As Tennessee nears what would be only the second execution in over 40 years, much debate has sprung up around the subject.
Coincidentally, news of another alleged crime–perhaps more revolting than even the gruesome murder of Suzanne Collins for which Sedley Alley was convicted–surfaced this week. This crime involves the rape of a one-day-old child.
The juxtaposition of these two crimes provides an interesting case study of the blogosphere. On the one hand you have Alley’s defenders arguing that his death sentence should be reduced to life because DNA evidence might show him to be not guilty. (An aside: if your argument is that he’s not guilty, shouldn’t the “penalty” be freedom?) On the other hand you have some who condone, or even (wink, wink) hope that imprisoned sodomites will mete out justice to child rapists. Interestingly, there seems to be some overlap of these two groups.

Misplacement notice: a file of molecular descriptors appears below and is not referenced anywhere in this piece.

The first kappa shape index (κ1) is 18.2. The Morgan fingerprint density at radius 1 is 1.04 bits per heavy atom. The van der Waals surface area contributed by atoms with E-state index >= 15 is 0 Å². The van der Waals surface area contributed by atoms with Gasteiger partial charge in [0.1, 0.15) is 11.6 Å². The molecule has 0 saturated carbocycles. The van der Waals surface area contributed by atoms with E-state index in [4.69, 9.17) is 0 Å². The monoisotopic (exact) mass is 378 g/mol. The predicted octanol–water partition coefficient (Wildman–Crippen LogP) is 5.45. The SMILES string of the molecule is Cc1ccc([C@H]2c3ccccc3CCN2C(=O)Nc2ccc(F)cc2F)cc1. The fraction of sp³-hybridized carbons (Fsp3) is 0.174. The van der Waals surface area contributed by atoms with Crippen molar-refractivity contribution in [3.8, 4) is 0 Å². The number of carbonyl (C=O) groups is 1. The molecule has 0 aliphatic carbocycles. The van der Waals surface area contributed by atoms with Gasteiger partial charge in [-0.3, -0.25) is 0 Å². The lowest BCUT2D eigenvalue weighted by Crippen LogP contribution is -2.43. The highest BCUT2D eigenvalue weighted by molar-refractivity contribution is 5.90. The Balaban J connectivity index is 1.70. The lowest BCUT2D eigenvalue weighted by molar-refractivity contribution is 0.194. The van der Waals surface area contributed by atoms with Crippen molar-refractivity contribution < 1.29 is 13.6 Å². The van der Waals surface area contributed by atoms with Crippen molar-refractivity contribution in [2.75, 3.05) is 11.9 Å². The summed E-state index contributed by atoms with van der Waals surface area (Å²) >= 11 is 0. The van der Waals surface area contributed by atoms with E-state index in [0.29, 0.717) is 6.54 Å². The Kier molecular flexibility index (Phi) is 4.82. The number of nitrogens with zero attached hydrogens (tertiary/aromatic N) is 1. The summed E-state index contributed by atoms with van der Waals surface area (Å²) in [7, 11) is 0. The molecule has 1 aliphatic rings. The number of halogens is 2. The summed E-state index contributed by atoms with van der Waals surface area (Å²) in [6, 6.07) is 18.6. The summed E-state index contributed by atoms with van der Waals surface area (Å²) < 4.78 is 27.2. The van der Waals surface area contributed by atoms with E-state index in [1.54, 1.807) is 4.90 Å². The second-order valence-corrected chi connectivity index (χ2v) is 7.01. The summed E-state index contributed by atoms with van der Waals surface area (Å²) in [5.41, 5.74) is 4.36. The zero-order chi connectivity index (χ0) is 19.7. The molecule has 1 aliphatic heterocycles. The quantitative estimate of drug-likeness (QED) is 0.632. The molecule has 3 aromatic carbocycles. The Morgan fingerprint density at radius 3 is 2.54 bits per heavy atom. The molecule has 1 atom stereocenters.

I’m sorry, but those who wring their hands over state executions, while laughing at the idea that prison gang bangs are a convict’s just reward, lose their right to claim human rights as a motivating force for their objection to the death penalty.
I’m no bleeding heart, but I happen to believe that in addition to punishment, prison is a place for reform. It better be, or we’d be foolish to ever release the two million Americans currently in prison. Reform, however, can never reasonably occur in a prison system where rape is condoned, or even encouraged.
Even more disheartening is the idea that such an attitude betrays. It says: “Society is powerless to enforce its societal standards; so instead we’ll outsource enforcement to outcasts from society.”
I would think that even most death penalty opponents prefer a strict society that, at least, claims responsibility for the execution of criminals, over a society of cowards who keep their hands “clean” by sending criminals to unsanctioned torture and death at the hands of other prisoners.